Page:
'Life, liberty are exceedingly important': SC questions timing of Kejriwal's arrest before polls, seeks ED reply

The top court sought the agency's clarification on absence of any attachment proceedings in this case thus far and asked ED to demonstrate how Kejriwal is implicated if such proceedings do exist.
Delhi Chief Minister and AAP National Convenor Arvind Kejriwal leaves the Rouse Avenue District Court.
Delhi Chief Minister and AAP National Convenor Arvind Kejriwal leaves the Rouse Avenue District Court.FILE Photo | PTI

NEW DELHI: India's top court on Tuesday questioned the Enforcement Directorate's (ED) decision to arrest Delhi Chief Minister Arvind Kejriwal before the 2024 Lok Sabha elections in relation to the money laundering case tied to the excise policy.

A two-judge bench of the Supreme Court, led by Justice Sanjiv Khanna and Dipankar Datta, posed several questions to the ED regarding the Aam Aadmi Party (AAP) leader's arrest and instructed the probing to provide responses during the next hearing scheduled for May 3.

The top court also sought clarification from Assistant Solicitor General (ASG) SV Raju, who appeared for the ED, regarding the absence of any attachment proceedings in this case thus far.

Additionally, it requested the ED demonstrate how the petitioner (Kejriwal) is implicated if such proceedings do exist.

It said, "Mr Raju, we have some questions, which we would like you to answer, when you make your submissions. First is without there being any adjudicatory proceedings, can the ED initiate a criminal proceedings in view of several judgements of this court on PMLA?"

"Life and liberty are exceedingly important. You can't deny that," the bench told ASG Raju, who appeared on behalf of ED and sought his reply, saying: "The last question is with regard to the timing of the arrest, which they have pointed out, the timing of the arrest, soon before the general elections."

The bench also highlighted the significant time gap between the commencement of adjudication proceedings in the case and the arrest action, citing Section 8 of the Prevention of Money Laundering Act (PMLA), which imposes a maximum limit of 365 days.

Justice Khanna said the verdict on the bail plea of former deputy chief minister Manish Sisodia, who is in custody in the excise policy scam case, was divided into two parts: the first part was in favour of Sisodia and the second part was against him.

"You (Raju) have to tell us which part of Sisodia verdict does the petitioner (Kejriwal) case lie," the bench said.

Justice Khanna said the third important question relates to the ED's power of arrest, as it is the reason why Kejriwal has repeatedly approached the court.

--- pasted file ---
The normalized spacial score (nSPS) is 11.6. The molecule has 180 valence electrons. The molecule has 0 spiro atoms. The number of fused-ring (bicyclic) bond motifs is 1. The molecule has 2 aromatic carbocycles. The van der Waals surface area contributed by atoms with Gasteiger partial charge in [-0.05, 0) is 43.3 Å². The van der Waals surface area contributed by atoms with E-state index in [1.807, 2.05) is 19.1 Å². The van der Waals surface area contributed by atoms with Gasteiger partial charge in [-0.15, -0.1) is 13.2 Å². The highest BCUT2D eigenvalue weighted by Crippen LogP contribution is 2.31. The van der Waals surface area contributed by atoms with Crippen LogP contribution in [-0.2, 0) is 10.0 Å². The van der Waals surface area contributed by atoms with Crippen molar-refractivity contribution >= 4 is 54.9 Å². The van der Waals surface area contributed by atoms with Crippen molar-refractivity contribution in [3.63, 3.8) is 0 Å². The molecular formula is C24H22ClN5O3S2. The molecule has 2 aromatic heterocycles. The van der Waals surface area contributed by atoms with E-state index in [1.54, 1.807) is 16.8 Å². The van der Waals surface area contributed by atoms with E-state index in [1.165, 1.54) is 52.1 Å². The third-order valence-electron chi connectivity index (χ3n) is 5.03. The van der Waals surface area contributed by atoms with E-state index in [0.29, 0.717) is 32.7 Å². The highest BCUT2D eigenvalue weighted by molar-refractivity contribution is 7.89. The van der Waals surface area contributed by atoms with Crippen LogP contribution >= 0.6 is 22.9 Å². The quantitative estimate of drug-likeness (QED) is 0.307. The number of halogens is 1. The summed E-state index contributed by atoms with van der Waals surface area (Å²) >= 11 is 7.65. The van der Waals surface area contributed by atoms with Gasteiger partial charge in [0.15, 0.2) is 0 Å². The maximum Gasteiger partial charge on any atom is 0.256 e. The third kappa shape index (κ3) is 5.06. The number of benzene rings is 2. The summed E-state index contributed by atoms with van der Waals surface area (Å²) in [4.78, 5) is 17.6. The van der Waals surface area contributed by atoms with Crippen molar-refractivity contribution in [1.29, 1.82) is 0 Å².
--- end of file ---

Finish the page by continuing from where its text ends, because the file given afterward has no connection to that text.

"Look, they have not openly stated but it is quite apparent why they are repeatedly coming up against the remand because what they believe is that the threshold of Section 19 of PMLA casts an onus on the prosecution and not on the accused," he told Raju.

Elaborating on his question, Justice Khanna said that under Section 19 of the PMLA, the threshold is fairly high, whereas the onus shifts on the accused when he seeks bail under Section 45 of the Act.

Section 19 of the PMLA empowers the ED to arrest persons based on the material in its possession, providing a reasonable basis to suspect that an individual has committed an offence punishable under the law.

Under Section 45 of the PMLA, there are two conditions for the grant of bail to an accused, which include that the prosecutor be given an opportunity to oppose the bail plea and that the court is satisfied that there are reasonable grounds for believing that he is not guilty of such offence and that he is not likely to commit any offence while on bail.

The bench told Raju, "So, how do we interpret it? Do we make the threshold much higher and ensure that the standard is the same as to find the person who is guilty but then we have to deal with benefit of doubt and other things?"

Delhi Chief Minister and AAP National Convenor Arvind Kejriwal leaves the Rouse Avenue District Court.
Why bail plea not filed in trial court, Kejriwal asked

Senior lawyer Abhishek Manu Singhvi, who appeared for Kejriwal, said that there was no proof of Kejriwal's direct involvement in the Delhi Excise Policy case being probed by the ED. "No trace of proceeds of crime and lack of proof of direct involvement," he said.

The senior lawyer took the court through the statements of witnesses, approvers and accused in the case and said that only five statements had named the AAP chief.